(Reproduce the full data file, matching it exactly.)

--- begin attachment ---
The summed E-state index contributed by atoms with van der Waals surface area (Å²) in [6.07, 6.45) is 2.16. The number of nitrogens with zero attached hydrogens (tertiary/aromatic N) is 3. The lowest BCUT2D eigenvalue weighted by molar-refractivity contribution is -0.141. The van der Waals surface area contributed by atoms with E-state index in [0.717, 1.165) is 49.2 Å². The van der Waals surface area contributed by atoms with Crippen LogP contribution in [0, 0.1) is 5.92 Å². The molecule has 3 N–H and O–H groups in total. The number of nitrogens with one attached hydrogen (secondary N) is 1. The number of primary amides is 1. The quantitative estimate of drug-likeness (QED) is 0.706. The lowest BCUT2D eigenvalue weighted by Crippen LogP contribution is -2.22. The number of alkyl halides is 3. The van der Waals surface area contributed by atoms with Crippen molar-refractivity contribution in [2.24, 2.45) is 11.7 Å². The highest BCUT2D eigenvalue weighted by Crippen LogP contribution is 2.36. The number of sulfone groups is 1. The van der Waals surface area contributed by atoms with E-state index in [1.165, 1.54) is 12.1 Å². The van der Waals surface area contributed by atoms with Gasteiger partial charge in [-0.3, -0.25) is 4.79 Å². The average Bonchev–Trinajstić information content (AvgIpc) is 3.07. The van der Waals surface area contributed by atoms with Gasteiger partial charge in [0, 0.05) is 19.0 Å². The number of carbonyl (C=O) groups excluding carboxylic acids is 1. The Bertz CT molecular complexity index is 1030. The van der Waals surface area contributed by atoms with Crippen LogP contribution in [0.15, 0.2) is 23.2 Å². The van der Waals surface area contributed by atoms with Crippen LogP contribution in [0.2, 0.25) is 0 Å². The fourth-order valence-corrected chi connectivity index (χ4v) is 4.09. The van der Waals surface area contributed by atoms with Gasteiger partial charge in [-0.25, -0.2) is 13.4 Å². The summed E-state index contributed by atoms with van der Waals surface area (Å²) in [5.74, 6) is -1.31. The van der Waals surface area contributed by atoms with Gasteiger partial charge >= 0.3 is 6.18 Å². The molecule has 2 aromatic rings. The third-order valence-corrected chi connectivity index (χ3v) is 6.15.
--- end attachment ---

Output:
The summed E-state index contributed by atoms with van der Waals surface area (Å²) in [6.07, 6.45) is 2.16. The number of nitrogens with zero attached hydrogens (tertiary/aromatic N) is 3. The lowest BCUT2D eigenvalue weighted by molar-refractivity contribution is -0.141. The van der Waals surface area contributed by atoms with E-state index in [0.717, 1.165) is 49.2 Å². The van der Waals surface area contributed by atoms with Crippen LogP contribution in [0, 0.1) is 5.92 Å². The molecule has 3 N–H and O–H groups in total. The number of nitrogens with one attached hydrogen (secondary N) is 1. The number of primary amides is 1. The quantitative estimate of drug-likeness (QED) is 0.706. The lowest BCUT2D eigenvalue weighted by Crippen LogP contribution is -2.22. The number of alkyl halides is 3. The van der Waals surface area contributed by atoms with Crippen molar-refractivity contribution in [2.24, 2.45) is 11.7 Å². The highest BCUT2D eigenvalue weighted by Crippen LogP contribution is 2.36. The number of sulfone groups is 1. The van der Waals surface area contributed by atoms with E-state index in [1.165, 1.54) is 12.1 Å². The van der Waals surface area contributed by atoms with Gasteiger partial charge in [-0.3, -0.25) is 4.79 Å². The average Bonchev–Trinajstić information content (AvgIpc) is 3.07. The van der Waals surface area contributed by atoms with Gasteiger partial charge in [0, 0.05) is 19.0 Å². The number of carbonyl (C=O) groups excluding carboxylic acids is 1. The Bertz CT molecular complexity index is 1030. The van der Waals surface area contributed by atoms with Crippen LogP contribution in [0.15, 0.2) is 23.2 Å². The van der Waals surface area contributed by atoms with Crippen LogP contribution in [0.2, 0.25) is 0 Å². The fourth-order valence-corrected chi connectivity index (χ4v) is 4.09. The van der Waals surface area contributed by atoms with Gasteiger partial charge in [-0.25, -0.2) is 13.4 Å². The summed E-state index contributed by atoms with van der Waals surface area (Å²) in [5.74, 6) is -1.31. The van der Waals surface area contributed by atoms with Gasteiger partial charge >= 0.3 is 6.18 Å². The molecule has 2 aromatic rings. The third-order valence-corrected chi connectivity index (χ3v) is 6.15.